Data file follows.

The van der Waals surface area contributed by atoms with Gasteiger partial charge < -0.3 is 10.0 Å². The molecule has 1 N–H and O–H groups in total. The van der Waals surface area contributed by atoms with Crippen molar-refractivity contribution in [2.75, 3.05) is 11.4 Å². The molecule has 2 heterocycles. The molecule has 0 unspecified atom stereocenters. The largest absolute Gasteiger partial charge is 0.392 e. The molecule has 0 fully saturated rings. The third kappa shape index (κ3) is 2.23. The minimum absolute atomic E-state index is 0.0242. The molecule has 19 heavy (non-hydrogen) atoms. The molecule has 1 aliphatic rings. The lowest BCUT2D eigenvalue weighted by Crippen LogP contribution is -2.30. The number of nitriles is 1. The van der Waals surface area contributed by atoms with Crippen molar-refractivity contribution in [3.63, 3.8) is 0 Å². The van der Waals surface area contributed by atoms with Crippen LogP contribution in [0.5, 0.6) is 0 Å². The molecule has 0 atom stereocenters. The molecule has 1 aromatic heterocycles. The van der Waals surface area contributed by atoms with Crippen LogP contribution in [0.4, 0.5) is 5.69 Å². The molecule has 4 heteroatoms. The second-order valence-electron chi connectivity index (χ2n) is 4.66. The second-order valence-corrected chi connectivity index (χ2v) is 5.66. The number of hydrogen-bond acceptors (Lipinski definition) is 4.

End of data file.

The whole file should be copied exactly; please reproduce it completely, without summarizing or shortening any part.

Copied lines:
The van der Waals surface area contributed by atoms with Gasteiger partial charge < -0.3 is 10.0 Å². The molecule has 1 N–H and O–H groups in total. The van der Waals surface area contributed by atoms with Crippen molar-refractivity contribution in [2.75, 3.05) is 11.4 Å². The molecule has 2 heterocycles. The molecule has 0 unspecified atom stereocenters. The largest absolute Gasteiger partial charge is 0.392 e. The molecule has 0 fully saturated rings. The third kappa shape index (κ3) is 2.23. The minimum absolute atomic E-state index is 0.0242. The molecule has 19 heavy (non-hydrogen) atoms. The molecule has 1 aliphatic rings. The lowest BCUT2D eigenvalue weighted by Crippen LogP contribution is -2.30. The number of nitriles is 1. The van der Waals surface area contributed by atoms with Crippen molar-refractivity contribution in [3.63, 3.8) is 0 Å². The van der Waals surface area contributed by atoms with Crippen LogP contribution in [0.5, 0.6) is 0 Å². The molecule has 0 atom stereocenters. The molecule has 1 aromatic heterocycles. The van der Waals surface area contributed by atoms with Crippen LogP contribution in [0.4, 0.5) is 5.69 Å². The molecule has 4 heteroatoms. The second-order valence-electron chi connectivity index (χ2n) is 4.66. The second-order valence-corrected chi connectivity index (χ2v) is 5.66. The number of hydrogen-bond acceptors (Lipinski definition) is 4.